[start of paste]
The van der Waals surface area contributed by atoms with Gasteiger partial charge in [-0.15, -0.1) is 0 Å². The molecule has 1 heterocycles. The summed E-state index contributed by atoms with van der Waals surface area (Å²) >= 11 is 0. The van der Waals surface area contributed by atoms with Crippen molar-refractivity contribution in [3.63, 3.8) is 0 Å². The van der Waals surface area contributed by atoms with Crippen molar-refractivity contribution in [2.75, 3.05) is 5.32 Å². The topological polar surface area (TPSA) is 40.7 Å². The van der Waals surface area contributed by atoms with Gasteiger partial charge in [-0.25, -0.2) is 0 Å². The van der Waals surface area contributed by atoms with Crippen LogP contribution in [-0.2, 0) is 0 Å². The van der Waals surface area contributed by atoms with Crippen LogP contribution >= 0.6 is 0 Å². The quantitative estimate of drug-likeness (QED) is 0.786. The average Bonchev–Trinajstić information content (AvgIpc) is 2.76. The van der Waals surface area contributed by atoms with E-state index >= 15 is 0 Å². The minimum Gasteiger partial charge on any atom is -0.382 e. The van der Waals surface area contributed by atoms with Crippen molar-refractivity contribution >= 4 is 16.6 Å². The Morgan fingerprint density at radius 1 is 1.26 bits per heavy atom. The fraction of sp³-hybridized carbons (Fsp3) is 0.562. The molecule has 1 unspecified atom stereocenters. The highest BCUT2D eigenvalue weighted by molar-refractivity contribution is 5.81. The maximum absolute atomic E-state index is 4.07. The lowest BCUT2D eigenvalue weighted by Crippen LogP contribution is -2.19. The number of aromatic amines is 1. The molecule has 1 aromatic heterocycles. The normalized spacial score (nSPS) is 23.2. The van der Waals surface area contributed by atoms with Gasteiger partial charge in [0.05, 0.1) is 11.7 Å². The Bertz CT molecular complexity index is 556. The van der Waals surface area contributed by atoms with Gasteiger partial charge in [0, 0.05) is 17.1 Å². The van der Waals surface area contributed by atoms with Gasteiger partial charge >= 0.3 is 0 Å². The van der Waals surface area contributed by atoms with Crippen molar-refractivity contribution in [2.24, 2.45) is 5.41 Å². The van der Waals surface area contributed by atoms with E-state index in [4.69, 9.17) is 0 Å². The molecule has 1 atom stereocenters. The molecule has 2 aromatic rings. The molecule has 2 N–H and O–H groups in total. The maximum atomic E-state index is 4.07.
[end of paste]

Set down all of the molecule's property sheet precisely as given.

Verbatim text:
The van der Waals surface area contributed by atoms with Gasteiger partial charge in [-0.15, -0.1) is 0 Å². The molecule has 1 heterocycles. The summed E-state index contributed by atoms with van der Waals surface area (Å²) >= 11 is 0. The van der Waals surface area contributed by atoms with Crippen molar-refractivity contribution in [3.63, 3.8) is 0 Å². The van der Waals surface area contributed by atoms with Crippen molar-refractivity contribution in [2.75, 3.05) is 5.32 Å². The topological polar surface area (TPSA) is 40.7 Å². The van der Waals surface area contributed by atoms with Gasteiger partial charge in [-0.25, -0.2) is 0 Å². The van der Waals surface area contributed by atoms with Crippen LogP contribution in [-0.2, 0) is 0 Å². The van der Waals surface area contributed by atoms with Crippen LogP contribution >= 0.6 is 0 Å². The quantitative estimate of drug-likeness (QED) is 0.786. The average Bonchev–Trinajstić information content (AvgIpc) is 2.76. The van der Waals surface area contributed by atoms with E-state index >= 15 is 0 Å². The minimum Gasteiger partial charge on any atom is -0.382 e. The van der Waals surface area contributed by atoms with Crippen molar-refractivity contribution >= 4 is 16.6 Å². The Morgan fingerprint density at radius 1 is 1.26 bits per heavy atom. The fraction of sp³-hybridized carbons (Fsp3) is 0.562. The molecule has 1 unspecified atom stereocenters. The highest BCUT2D eigenvalue weighted by molar-refractivity contribution is 5.81. The maximum absolute atomic E-state index is 4.07. The lowest BCUT2D eigenvalue weighted by Crippen LogP contribution is -2.19. The number of aromatic amines is 1. The molecule has 1 aromatic heterocycles. The normalized spacial score (nSPS) is 23.2. The van der Waals surface area contributed by atoms with Gasteiger partial charge in [0.05, 0.1) is 11.7 Å². The Bertz CT molecular complexity index is 556. The van der Waals surface area contributed by atoms with Gasteiger partial charge in [0, 0.05) is 17.1 Å². The van der Waals surface area contributed by atoms with Gasteiger partial charge >= 0.3 is 0 Å². The van der Waals surface area contributed by atoms with Crippen molar-refractivity contribution in [2.24, 2.45) is 5.41 Å². The van der Waals surface area contributed by atoms with E-state index in [4.69, 9.17) is 0 Å². The molecule has 1 atom stereocenters. The molecule has 2 aromatic rings. The molecule has 2 N–H and O–H groups in total. The maximum atomic E-state index is 4.07.